Rock star Alice Cooper opens up about alcoholism
Non-stop partying. Alcohol. Drugs. Pressure.
Legendary rock star Alice Cooper says the music industry is rife with stress that can trigger mental health issues, and he’s speaking out in hopes of encouraging others to join the conversation.
In an interview in Nashville, Tenn., Cooper spoke with CTV News about why he thinks it’s important to confront mental health rather than brush it aside.
“I really believe everybody has a certain amount of mental disability. I think we are born with certain phobias, certain things we are afraid to talk about,” Cooper said.
The veteran shock rocker recalled his early years in music, a time he said he followed in the reckless footsteps of his fellow musicians.
“I was in generation where we looked at our big brothers. My big brothers were Jim Morrison and Jimi Hendrix and Janis Joplin. And they were already doing every drug in the world and drinking every day and living this lifestyle that was very appealing, especially for a Christian kid. And so I fell right into it,” he said.
Cooper said he drank every day and, after a while, began taking drugs. It took him years to realize that he had a problem.
“I didn't realize that I was an alcoholic until I realized that the alcohol was not for fun anymore. It was medicine.”
He turned things around by going into treatment and renewing his childhood roots in Christianity.
But mental health issues seep into his music. Cooper wrote “Hey Stoopid,” a song about teen suicide, which includes the lyrics: “No doubt you’re stressin’ out/That ain’t what rock n’ roll’s about/Get off that one way trip down lonely street.”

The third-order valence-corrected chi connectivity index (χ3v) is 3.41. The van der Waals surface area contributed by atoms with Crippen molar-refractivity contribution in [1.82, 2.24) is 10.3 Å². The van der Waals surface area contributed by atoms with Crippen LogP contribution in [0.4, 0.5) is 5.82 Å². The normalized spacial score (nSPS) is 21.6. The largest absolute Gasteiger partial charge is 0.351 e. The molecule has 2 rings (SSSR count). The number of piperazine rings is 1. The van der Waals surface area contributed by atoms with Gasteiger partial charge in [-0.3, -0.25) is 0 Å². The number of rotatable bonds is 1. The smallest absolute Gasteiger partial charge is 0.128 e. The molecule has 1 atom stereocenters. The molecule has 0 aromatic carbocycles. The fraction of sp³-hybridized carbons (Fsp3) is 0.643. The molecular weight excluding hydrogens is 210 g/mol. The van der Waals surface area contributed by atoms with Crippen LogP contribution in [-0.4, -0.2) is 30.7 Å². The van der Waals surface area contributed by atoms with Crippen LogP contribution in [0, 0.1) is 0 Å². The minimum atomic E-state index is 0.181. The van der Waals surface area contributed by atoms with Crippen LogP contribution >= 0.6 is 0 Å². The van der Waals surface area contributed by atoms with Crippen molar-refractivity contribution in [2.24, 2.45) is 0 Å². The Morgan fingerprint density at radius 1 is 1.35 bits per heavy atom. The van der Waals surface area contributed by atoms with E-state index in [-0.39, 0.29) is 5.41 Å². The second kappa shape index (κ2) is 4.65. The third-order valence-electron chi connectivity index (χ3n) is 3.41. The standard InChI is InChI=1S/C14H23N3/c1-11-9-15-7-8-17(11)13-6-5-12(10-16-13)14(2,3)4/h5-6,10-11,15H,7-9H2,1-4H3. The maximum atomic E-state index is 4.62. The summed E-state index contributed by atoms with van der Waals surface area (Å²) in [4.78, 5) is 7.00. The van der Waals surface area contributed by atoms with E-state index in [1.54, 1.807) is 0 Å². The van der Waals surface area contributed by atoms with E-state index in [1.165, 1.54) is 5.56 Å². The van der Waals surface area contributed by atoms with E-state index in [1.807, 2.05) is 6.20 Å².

“That song in particular, I’ve gotten so many emails: ‘That song saved my life,’” he said.
Cooper said he also once had a quick brush with depression, which he called “horrible.”
“All of a sudden for three days, I could not find a bright side to anything. I was just in this place and maybe it was God just saying I want you to know what depression is -- here,” he said. “Now when I hear people are clinically depressed I go, ‘Oh my gosh. I can't see how anybody can live with that.’”
It's given Cooper a deep appreciation of mental health. He has since opened a special program for troubled teens called Solid Rock.
He is working in Nashville with long-time friend and collaborator Canadian producer Bob Ezrin, who also spoke with CTV News about his own struggles with mental health.
The two music legends say they’ve heard from plenty of fans about how music made a difference in their lives.
“We get a ton of emails and letters that say, ‘You spoke for me. You expressed how I feel,’” Ezrin said. “So what we're trying to say here is don't wait for us. If you feel a certain way, talk about it. Express yourself.”
With files from CTV National News medical specialist Avis Favaro and producer Elizabeth St. Philip